Homodyne 12 generates at its output an out-of-phase conjugate component Q(t) of Si (t) given by

Q(t) =(V(t)/2) sin [ δ(t)- φ(t)] (8)

and homodyne 14 similarly generates the corresponding in-phase conjugate component I(t) given by

I(t)=(V(t)/2) cos [δ(t)- φ(t)]. (9)

In order for homodynes to function properly in the demodulation process, it is essential that the local oscillator be phase locked with the carrier of the information signal, i.e., δ(t) should be as small as possible.

To accomplish this end each of outputs of homodynes 12 and 14 is filtered by means of low-pass filters 22 and 24, respectively, to remove unwanted demodulation products (e.g., signals of frequency 2ω o) and then multiplied in multiplier 26 (e.g., a conventional diode multiplier) to generate product signal M(t) given by

M(t)≉1/4 sin [2δ(t)- 2φ(t)]. (10 )

Alternatively, the filters may be incorporated, and be made an integral part of the homodynes.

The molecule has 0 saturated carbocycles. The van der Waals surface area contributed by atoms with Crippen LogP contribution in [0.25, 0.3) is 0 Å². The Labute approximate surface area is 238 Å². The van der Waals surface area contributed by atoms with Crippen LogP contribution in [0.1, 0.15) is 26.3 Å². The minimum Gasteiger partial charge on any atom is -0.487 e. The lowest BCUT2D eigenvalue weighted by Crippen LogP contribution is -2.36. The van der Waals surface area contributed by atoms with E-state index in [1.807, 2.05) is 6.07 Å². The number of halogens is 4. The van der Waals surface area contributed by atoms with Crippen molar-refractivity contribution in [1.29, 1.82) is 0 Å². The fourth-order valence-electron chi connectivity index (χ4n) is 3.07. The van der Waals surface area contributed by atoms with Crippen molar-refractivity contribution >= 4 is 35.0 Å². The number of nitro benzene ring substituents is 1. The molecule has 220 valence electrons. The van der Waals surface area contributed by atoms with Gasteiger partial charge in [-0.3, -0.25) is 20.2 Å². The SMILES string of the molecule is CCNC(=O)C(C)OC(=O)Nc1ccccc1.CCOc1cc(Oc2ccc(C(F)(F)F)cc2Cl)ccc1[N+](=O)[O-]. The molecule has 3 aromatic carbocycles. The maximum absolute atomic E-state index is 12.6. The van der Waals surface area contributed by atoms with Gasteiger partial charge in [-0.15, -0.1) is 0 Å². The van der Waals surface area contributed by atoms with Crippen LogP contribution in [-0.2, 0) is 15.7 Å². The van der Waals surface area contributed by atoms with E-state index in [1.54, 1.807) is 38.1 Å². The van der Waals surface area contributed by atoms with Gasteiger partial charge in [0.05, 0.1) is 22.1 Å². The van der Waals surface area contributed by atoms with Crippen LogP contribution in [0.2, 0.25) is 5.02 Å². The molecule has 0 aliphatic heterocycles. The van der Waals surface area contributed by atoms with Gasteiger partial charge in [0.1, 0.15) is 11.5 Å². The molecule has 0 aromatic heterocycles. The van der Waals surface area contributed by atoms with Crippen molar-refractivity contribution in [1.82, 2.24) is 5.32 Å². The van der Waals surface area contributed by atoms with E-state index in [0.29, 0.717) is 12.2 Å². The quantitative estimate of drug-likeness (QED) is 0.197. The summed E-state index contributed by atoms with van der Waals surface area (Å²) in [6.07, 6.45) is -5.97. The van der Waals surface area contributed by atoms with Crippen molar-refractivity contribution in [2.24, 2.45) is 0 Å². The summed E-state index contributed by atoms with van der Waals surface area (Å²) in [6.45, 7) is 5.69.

By sampling M(t) every other in-phase time slot, when, as can be seen from FIG. 1C, 2φ(t)=0 or 2π, an error signal e(t) is produced which is proportional to the phase difference δ(t). Low-pass filter 30 passes only the envelope of the function e(t) to yield the error signal E(t) given by

E(t)≉ 1/4 sin [2δ(t)]. (11)

E(t) is then applied to amplifier 32 in order to drive VCO 16. Thus, the output signal So (t) of hybrid coupler 34 can be made arbitrarily close in phase to the input carrier information signal Si (t). The phase-locked signal So (t) may be used, for example, as a reference signal for the retransmission of information.

Alternatively, sampling may be made to occur in each out-of-phase time slot (FIG. 1D) when 2φ(t)=0 or 2π, in which case the local oscillator would be phase locked to the carrier but 90° out-of-phase therewith. Hence, merely phase shifting by 90° the resulting local oscillator produces the desired synchronous signal.